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Math Help - Differenntiate equation, help

  1. #1
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    Differenntiate equation, help

    Hello, Can anyone please help me to differentiate  <br />
e^{(10.234 - 6.984*0.96^{(t+3.3)})}* 1000 * 0.96^t

    Any help would be appreciated.

    Thanks
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  2. #2
    Senior Member AllanCuz's Avatar
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    Quote Originally Posted by dgamma1 View Post
    Hello, Can anyone please help me to differentiate  <br />
e^{(10.234 - 6.984*0.96^{(t+3.3)})}* 1000 * 0.96^t

    Any help would be appreciated.

    Thanks
    Let's make it look a little nicer by bringing all the constants out front.

     1000 e^{10.234} [.96^t][e^{(-6.984).96^{t+3.3}} ]

    Leave the constants for now

     [.96^t][e^{(-6.984).96^{t+3.3}} ]

     [.96^t][e^{(-6.984)(.96^{3.3}).96^{t}} ]

    Let  y = [.96^t][e^{(-6.984)(.96^{3.3}).96^{t}} ]

     lny = ln [.96^t] + ln[e^{(-6.984)(.96^{3.3}).96^{t}} ]

     lny = t ln(.96) + (-6.984)(.96^{3.3}).96^{t} ln(e)

     \frac{1}{y} y^{ \prime} = ln(.96) - (6.984)(.96^{3.3})[.96^{t}]^{\prime}

    To find the unknown derivative on the right hand side

    Let  p = .96^t

     lnp = t ln .96

     \frac{1}{p} p^{ \prime } = ln .96

     p^{ \prime } = .96^t ln .96

    Subbing back in

     \frac{1}{y} y^{ \prime} = ln(.96) - (6.984)(.96^{3.3})[.96^t ln .96 ]

    Finally,

     y^{ \prime} = [.96^t][e^{(-6.984)(.96^{3.3}).96^{t}} ] ln(.96) - (6.984)(.96^{3.3})[.96^t ln .96 ]

    But remember we have that constant out front, so in total we get


     y^{ \prime} = 1000 e^{10.234} [.96^t][e^{(-6.984)(.96^{3.3}).96^{t}} ] ln(.96) - (6.984)(.96^{3.3})[.96^t ln .96 ]
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  3. #3
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    wow thanks for that. although there is a step I don't understand:


    1. going from here:

    lny = t ln(.96) + (-6.984)(.96^{3.3}).96^{t} ln(e)<br />

    to here: what did you do with the t in front of the Ln, and where did the Ln go from the left side.

    \frac{1}{y} y^{ \prime} = ln(.96) - <br />
(6.984)(.96^{3.3})[.96^{t}]^{\prime}<br />

    Thanks for all your help so far!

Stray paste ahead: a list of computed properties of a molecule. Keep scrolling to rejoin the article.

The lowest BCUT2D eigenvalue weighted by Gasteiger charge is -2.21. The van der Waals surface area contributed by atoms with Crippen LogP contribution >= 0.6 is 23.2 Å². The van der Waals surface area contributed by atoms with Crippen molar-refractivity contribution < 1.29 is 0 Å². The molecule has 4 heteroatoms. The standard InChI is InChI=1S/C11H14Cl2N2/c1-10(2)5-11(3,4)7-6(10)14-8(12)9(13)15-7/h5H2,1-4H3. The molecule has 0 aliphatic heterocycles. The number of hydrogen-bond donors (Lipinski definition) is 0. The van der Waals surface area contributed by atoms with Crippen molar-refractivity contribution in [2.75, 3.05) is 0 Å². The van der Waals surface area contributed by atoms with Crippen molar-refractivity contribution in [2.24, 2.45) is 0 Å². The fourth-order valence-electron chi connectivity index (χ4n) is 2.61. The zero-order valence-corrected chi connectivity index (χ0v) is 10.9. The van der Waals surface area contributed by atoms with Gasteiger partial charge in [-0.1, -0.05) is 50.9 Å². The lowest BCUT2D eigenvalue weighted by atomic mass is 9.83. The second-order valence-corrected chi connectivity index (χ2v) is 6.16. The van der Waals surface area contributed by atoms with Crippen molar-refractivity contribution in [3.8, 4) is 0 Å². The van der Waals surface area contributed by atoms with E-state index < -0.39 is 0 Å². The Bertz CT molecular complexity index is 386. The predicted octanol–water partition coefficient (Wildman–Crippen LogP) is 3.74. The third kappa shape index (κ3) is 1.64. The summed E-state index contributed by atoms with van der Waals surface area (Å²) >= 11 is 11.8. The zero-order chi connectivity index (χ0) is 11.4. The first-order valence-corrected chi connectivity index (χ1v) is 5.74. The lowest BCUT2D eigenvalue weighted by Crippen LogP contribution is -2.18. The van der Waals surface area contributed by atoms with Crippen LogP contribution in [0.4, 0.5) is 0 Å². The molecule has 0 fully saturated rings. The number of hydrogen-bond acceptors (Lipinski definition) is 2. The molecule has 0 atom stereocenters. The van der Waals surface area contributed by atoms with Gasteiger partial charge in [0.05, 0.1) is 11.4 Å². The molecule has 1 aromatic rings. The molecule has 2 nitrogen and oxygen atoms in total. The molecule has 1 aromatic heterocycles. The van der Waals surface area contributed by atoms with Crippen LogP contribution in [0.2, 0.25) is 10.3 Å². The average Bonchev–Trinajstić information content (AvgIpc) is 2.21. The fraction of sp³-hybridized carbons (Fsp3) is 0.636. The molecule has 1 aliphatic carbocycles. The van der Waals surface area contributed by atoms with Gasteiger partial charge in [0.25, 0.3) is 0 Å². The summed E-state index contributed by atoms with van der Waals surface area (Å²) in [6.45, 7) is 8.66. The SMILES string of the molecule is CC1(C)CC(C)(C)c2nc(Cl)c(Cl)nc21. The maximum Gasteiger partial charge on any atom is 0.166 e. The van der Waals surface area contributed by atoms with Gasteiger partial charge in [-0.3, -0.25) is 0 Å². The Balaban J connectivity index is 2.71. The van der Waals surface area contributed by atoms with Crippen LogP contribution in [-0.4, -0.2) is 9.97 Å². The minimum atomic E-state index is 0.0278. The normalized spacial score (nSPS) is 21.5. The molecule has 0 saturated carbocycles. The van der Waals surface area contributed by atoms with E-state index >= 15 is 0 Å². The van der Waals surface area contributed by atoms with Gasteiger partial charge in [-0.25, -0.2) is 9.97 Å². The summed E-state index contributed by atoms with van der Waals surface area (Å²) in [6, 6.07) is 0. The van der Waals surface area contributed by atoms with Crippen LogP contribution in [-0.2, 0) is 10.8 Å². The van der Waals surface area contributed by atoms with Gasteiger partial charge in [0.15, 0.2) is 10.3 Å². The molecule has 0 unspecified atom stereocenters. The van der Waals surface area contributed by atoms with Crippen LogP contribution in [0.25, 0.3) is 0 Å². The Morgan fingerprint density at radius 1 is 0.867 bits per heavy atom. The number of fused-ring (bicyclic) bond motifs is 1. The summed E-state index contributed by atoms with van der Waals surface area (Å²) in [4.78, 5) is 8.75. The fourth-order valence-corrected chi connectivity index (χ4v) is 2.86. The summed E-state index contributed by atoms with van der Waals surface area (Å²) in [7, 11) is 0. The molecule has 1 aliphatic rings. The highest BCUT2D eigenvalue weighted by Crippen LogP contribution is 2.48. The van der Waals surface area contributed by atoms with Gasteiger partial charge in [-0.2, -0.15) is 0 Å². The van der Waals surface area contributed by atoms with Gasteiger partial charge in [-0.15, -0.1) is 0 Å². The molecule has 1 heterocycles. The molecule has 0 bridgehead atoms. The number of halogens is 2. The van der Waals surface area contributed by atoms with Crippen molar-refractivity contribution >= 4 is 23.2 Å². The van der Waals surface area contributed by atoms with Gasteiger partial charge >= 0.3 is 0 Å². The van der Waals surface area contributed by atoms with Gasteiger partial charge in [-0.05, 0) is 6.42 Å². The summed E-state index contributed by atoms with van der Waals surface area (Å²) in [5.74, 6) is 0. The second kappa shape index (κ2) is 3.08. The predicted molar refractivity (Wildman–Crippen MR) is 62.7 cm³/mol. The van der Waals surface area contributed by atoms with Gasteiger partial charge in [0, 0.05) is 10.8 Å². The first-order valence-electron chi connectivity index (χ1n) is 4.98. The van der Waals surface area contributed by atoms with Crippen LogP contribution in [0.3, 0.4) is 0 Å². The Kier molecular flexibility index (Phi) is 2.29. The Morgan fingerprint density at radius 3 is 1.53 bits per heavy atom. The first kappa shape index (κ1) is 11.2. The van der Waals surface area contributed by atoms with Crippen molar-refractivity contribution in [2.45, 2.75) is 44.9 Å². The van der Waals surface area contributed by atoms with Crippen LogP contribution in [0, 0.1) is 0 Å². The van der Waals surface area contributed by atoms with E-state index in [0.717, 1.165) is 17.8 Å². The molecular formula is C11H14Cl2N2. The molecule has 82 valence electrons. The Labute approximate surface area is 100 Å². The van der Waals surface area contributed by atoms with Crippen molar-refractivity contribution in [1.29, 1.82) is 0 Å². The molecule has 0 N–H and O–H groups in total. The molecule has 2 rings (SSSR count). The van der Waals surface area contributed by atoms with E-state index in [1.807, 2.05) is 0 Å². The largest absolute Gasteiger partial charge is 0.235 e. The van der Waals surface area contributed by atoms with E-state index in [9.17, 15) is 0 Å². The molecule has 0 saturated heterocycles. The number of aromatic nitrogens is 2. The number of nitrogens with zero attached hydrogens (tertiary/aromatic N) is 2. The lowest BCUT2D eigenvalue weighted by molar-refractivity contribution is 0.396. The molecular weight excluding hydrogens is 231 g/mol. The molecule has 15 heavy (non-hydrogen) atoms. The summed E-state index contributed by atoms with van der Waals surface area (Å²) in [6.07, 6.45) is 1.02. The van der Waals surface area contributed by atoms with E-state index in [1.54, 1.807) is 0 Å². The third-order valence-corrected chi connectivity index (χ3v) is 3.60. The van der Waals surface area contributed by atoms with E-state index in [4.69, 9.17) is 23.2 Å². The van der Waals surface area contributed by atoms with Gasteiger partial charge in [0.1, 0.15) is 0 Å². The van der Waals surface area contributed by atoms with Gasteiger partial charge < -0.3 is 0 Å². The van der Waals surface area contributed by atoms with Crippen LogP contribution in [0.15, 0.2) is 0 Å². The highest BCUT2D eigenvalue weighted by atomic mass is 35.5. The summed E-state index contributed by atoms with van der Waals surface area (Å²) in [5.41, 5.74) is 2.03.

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  4. #4
    Senior Member AllanCuz's Avatar
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    Quote Originally Posted by dgamma1 View Post
    wow thanks for that. although there is a step I understand:


    . going from here:

    lny = t ln(.96) + (-6.984)(.96^{3.3}).96^{t} ln(e) <br />

    to here: what did you do with the t in front of the Ln, and where did the Ln go from the left side.

    \frac{1}{y} y^{ \prime} = ln(.96) - (6.984)(.96^{3.3})[.96^{t}]^{\prime}
    " alt="
    (6.984)(.96^{3.3})[.96^{t}]^{\prime}
    " />

    Thanks again for all your help!


    No problem mate.

    This is known as implicit differentiation.

    Let's say we have

     y = lnt

    The derivative of  lnt with respect to t is  \frac{1}{t} t` = \frac{1}{t} (1)

    In this case, we have

     lny and the derivative of which (with respect to t) is  \frac{1}{y} y^{ \prime }

    In this case, however, y depends on t so  y^{ \prime } doesn't equate to 1 like in the above example. So we must keep it.

    By the same token,

     tln(.96)

    We are taking the derivative of the above with respect to t, which is equal to

     ln(.96)

    So basically we're taking the derivative of the left side with respect to t, and of the right side with respect to t. But since the left side is depdent on t and we dont have an equivilent expression for it, we leave it as  y^{ \prime }
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